* the system we use is very flexible in the sense that it could be translated to other 2-D grid of sensors currently limited in resolution because of each "pixel" circuitry. For instance, as mentionned in our paper, in collaboration with the LSM lab, we are going to apply this system to a grid of biosensors recording the electrical signal produced by a network of neuronal cells grown on the grid. Some studies proves that the signal to record will be both sparse in space and time [2]. Current CMOS biosensors recording such signals are limited in their resolution since each pixel needs a very complex electronic. A "CS analog electronic" could give access to higher resolution by reducing this complexity, i.e. a kind of economy of scale by working on a group of pixels, using random linear combinations of currents, instead of duplicating the same circuitry for each pixels.


References :

[1] : http://query.nytimes.com/gst/fullpage.html?res=9C00E6DC163CF933A05756C0A9669C8B63&sec=&spon=&pagewanted=1

[2] : M Jenkner, M Tartagni, A Hierlemann, and R Thewes, “Cell-based cmos sensor and actuator arrays,” IEEE Journ. Solid-State Circuits, vol. 39, no. 12, pp. 2431 – 2437, Dec 2004.
This hardware is now listed in the Compressive Sensing Hardware page.

The second paper is Compressive Sampling of Pulse Trains : Spread the Spectrum ! (also here) by Farid Naini, Rémi Gribonval, Laurent Jacques and Pierre Vandergheynst. The abstract reads:

In this paper we consider the problem of sampling far below the Nyquist rate signals that are sparse linear superpositions of shifts of a known, potentially wide-band, pulse. This signal model is key for applications such as Ultra Wide Band (UWB) communications or neural signal processing. Following the recently proposed Compressed Sensing methodology, we study several acquisition strategies and show that the approximations recovered via minimization are greatly enhanced if one uses Spread Spectrum modulation prior to applying random Fourier measurements. We complement our experiments with a discussion of possible hardware implementation of our technique.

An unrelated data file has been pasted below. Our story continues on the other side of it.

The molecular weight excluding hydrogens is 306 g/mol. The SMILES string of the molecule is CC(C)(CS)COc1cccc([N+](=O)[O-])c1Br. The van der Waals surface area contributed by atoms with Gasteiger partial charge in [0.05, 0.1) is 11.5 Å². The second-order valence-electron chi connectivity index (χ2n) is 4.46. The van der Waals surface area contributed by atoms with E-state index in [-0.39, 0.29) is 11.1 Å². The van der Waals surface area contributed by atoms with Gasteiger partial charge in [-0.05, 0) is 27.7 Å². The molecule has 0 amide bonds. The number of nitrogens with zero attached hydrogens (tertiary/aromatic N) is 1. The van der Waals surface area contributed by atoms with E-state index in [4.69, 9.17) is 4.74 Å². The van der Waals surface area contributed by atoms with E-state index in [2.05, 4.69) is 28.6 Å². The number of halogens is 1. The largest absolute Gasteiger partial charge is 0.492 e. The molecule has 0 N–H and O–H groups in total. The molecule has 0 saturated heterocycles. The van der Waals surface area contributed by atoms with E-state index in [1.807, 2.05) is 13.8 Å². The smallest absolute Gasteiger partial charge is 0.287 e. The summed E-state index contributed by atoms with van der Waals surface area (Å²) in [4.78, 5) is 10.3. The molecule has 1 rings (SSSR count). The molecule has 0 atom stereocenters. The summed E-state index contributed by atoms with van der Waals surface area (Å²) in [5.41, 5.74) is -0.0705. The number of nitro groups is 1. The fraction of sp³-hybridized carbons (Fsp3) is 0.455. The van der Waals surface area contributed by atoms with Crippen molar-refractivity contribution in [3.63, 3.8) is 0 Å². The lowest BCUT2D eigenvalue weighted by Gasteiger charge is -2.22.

To give some context, Laurent points out the following:
The second paper aims at showing how the use of a simple spread spectrum method can lead to good compressive measurements of Ultra WideBand Signals (UWB). Our study is restricted to the model of a pulse train signal, i.e. sparse in a shift-invariant dictionary generated by a short pulse. We show experimentally that, for this signal model, a SS strategy combined with the random selection of Fourier frequencies is as good as a Gaussian random sensing when the reconstruction quality is expressed in the signal domain (rather than in the dictionary coefficients). In addition, replacing the Fourier matrix by a Walsh-Hadamard transform reduces only slightly the performance and the robustness of the method, while this alternative is more appealing for the building of an analog UWB sensor (for which we provide also an idealized electronic scheme). On the theoretical side, it seems that our approach is very similar to the one of T. Do et al. about "Fast compressive sampling with structurally random matrices" (ICASSP'08), recently quoted on NB. Unfortunately, we were not aware of this work at the writing of our ICASSP paper and we will add for sure a reference to it in the revision.


On top what was kindly said about the utility of this blog, I note the use of SPARCO and SPGL1.

Finally, the Terahertz imaging technique devised at Rice and using the one pixel camera ( we mentioned it here ) has hit the wires here and here.